What You Can Do To Succeed Post-Addiction

in Overall Health by

Drug and alcohol addiction isn’t the type of thing that can be swept under the rug these days. According to government statistics,  21.5 million American adults (aged 12 and older) battled a substance use disorder in 2014. Almost 80 percent of these individuals were dealing with alcohol. On top of the personal costs, there is also a financial cost, nearly $200 billion in healthcare.

While we may not have a single answer to what causes addiction, we can determine that it takes a lot of hard work, fortitude, and support to leave it behind. In fact, leaving it behind may be a poor term, as addiction’s effects still linger after you’re no longer abusing drugs or alcohol. Here are some things that you can do to make sure your hard work stays paying off, as you work to piece together and improve your quality of life.

Fixing What’s Broken

One of the first things that people who handle addiction recovery recommend is to put together a policy of honesty and openness. In no way is this more clear than in dealing with personal relationships. Addiction makes people do many things to those that love them that can be indirectly or directly harmful. As a result, after addiction, you may find yourself working to try and repair relationships with someone that you have harmed.  Take the approach of reaching out to family and friends directly, while still taking responsibility for things you have done in the past. Sincerity is key.

Part of living in reality is also recognizing that not all things can be repaired. Sometimes the acts that have been done over the course of your addiction are too frequent or too much to forgive. In addition, you have to consider the fact that the friends and even family you were close to played a role in enabling or facilitating your addiction. In this case, you may want to work to rebuild a social life on your own. While this is difficult, there are many opportunities to help you deal with this issue. Considering taking a class, volunteering, or finding other activities that will allow you to be social and meet to people, while still staying in a positive light.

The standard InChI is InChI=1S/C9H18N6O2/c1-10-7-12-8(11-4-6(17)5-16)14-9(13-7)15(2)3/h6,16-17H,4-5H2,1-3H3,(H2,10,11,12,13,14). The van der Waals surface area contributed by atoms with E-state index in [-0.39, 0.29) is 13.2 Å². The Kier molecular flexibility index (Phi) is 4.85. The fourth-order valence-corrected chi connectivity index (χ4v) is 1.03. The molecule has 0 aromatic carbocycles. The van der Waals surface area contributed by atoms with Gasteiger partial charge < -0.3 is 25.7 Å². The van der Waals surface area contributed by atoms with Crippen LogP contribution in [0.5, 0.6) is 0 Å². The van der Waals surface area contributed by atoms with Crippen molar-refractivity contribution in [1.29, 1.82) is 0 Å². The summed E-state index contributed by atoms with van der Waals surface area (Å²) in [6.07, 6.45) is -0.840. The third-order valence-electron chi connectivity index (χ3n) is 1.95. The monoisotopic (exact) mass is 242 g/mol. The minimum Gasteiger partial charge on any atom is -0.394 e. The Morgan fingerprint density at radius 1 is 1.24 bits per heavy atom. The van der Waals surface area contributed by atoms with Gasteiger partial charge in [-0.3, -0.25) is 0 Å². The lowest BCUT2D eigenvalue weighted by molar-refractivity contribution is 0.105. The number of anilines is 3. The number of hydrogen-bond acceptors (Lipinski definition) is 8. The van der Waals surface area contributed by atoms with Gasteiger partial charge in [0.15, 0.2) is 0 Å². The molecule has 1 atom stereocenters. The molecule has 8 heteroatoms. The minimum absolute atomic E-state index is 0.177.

Thinking Ahead

Part of living post-addiction is setting the stage not just to reconnect with others, but to live a better live for yourself. A big piece of this is finding employment. Addiction has a tangible cost, not only in what you spend to feed it, but also in terms of hurting your earning power. Even afterwards, your addiction can impede you, whether it is due to a reputation you’ve caused for yourself or legal issues resulting from it.

If you are having trouble finding work, you may want to consider looking up one of several organizations designed to help people find jobs. They may not always be ideal, but this will allow you to find a financial base for yourself to get back on your feet, as well as adding much-needed structure after the chaos of addiction. As you make steps, it may be worth it as well to find a mental health professional or therapist. Addiction leaves many emotional issues in its wake, and having a party to discuss what you are feeling—the highs and lows—can help you put your story in perspective as you walk the road to recovery.

We mentioned earlier that there is the potential for those who were originally around you to be a negative influence. Sometimes, more drastic moves need to be taken to put yourself in a proper place. Take a look at this Venice beach sober living community. Places like these are more than simply removing yourself from negative situations. It’s also important to have all the assets you need to live a sober life. This can range from self-care options to having therapy options to talk things over at your fingertips.

Everyone thinks that once you beat addiction, you’ve solved your problems, but the truth is things are rarely that easy. However, by adopting the proper mentality as well as using every tool available at your disposal to bring structure and strength back to your life, you too can create success out of the darkest of times.